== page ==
Pablo Siquier had a solo exhibition at Sicardi Gallery, where I had the opportunity to talk to him. Siquier is one of Argentina’s most renowned artists. In his last installation, he made possible a collection of pieces that range from an identifiable local architecture to pure abstractions that can be related to landscape, topography and the forms of representation of the city. In his most recent work, Siquier leaves behind the canvas to work directly on the walls of galleries and museums; drawings and installations that operate with the illusion and real perception of space.
* * *
How do you see your own work?
One of an infinite number of ways to classify artists is to divide them into those who relate their work in some way to the present, which could be social reality, the state of the art, the individual reality of the artist, etc., and those who do not. I consider myself part of the second group, an extreme example of which would be Mozart, who was capable of composing pieces that made and continue to make generations and generations joyful, even during times when his own life was a disaster.
You have said that everyday life is not present in your work…
My work is divided into four well-defined series, which correspond to four systems of representation: paintings in color, gray, black and white, and charcoal. This last series, to which the works in this exhibit belong, are mural drawings, quite large, which divide into designs generated with a vectorial 3D program, and drawn by hand with charcoal directly onto the wall. From each series arose different spatial expansions; from the charcoal series came the structures made of iron, one of which is present in the exhibit. There are also paper versions of the drawings.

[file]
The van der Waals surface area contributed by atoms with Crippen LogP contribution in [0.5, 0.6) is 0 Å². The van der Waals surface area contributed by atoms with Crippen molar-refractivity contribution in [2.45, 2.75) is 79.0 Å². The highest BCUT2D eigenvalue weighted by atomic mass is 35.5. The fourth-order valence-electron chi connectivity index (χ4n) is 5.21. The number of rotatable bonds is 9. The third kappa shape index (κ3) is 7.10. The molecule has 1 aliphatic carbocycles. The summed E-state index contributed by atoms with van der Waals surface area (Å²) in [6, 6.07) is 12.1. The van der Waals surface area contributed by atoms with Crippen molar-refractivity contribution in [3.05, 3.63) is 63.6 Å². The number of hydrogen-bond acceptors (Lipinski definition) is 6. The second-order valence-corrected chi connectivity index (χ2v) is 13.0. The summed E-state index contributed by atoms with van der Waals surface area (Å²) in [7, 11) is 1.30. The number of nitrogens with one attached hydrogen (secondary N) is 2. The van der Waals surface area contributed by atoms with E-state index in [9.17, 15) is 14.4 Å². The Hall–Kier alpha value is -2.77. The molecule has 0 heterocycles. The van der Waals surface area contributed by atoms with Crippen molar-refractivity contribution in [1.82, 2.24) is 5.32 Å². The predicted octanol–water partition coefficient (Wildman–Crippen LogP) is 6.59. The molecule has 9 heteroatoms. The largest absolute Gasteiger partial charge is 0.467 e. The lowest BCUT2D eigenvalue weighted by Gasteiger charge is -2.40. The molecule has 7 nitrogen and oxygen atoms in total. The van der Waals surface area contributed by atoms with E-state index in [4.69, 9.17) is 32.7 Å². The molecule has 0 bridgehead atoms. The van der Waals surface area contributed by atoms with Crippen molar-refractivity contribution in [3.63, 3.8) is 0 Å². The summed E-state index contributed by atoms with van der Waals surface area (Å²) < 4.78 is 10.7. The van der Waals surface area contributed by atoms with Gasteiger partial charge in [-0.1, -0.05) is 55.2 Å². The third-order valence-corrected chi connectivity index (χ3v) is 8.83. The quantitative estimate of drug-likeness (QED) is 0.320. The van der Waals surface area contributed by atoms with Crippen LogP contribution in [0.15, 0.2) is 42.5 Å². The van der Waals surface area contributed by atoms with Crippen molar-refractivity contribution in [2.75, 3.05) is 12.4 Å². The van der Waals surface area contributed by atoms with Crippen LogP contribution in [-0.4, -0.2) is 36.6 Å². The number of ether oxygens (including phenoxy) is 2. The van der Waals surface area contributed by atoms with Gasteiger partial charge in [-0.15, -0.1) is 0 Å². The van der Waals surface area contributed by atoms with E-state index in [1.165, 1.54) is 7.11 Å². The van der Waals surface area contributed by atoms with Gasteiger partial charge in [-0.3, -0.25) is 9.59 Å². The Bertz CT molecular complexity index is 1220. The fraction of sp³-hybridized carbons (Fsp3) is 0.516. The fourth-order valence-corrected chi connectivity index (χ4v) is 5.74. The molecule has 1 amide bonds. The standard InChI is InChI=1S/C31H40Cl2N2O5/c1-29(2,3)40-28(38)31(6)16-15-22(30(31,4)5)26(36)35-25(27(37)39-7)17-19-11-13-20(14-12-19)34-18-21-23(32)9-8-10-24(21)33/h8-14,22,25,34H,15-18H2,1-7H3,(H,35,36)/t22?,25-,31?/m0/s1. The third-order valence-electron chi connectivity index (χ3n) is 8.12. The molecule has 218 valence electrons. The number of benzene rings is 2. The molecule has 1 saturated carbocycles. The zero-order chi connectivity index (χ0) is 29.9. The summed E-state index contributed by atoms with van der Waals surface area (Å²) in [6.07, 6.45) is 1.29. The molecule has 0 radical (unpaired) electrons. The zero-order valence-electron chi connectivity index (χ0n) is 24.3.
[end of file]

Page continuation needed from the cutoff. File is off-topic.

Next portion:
What is the relationship between your work and color?
Except for the first series, which consisted of paintings on canvas, with saturated colors and a high contrast of temperature and ink, color is absent in my work, basically because the systems of representation that the distinct series were taking on did not need it: the addition of color would have been superfluous.
Your work has a certain rhythm that reminds us of math and science. Can you elaborate on that?
When I was a boy, I could not find in painting, or art in general being made and exhibited in Buenos Aires, things with which I felt myself identified. I found those more in architecture, music, and literature. Aside from popular music, Robert Fripp, ELP, etc., I was responding to more radical and complex productions; first, Brian Eno, and his idea that the repetition of a mistake generates a new form; later on, discovering the work of Cage, Ligeti, Messiaen and, especially, of Steve Reich and Iannis Xenakis. The fact that in Xenakis tension exists between the mathematical and hyper-rational origin of the material in his works and the tremendously expressive and emotional final result was a great reference for my initial works and their evolution.
What is the relationship between your work and the city?
On the other hand, architecture, its styles and, especially, the infinite combinations possible which present themselves in any large city also constitute an inexhaustible fountain of references. Mixtures of styles, urban decay, and contamination are there, of course, but also purity. I would define my work as a particular version of the synthesis and rendering that all inhabitants of a metropolis–especially of our Buenos Aires, San Paulo, and Mexico City–ought to make, whether an artist or not, in order to resist the permanent bombardment of forms, messages of every kind, and excessive and contradictory information to which we are exposed every second of our lives.
• To learn more about Pablo Siquier, watch our interview with the artist at www.literalmagazine.com/videos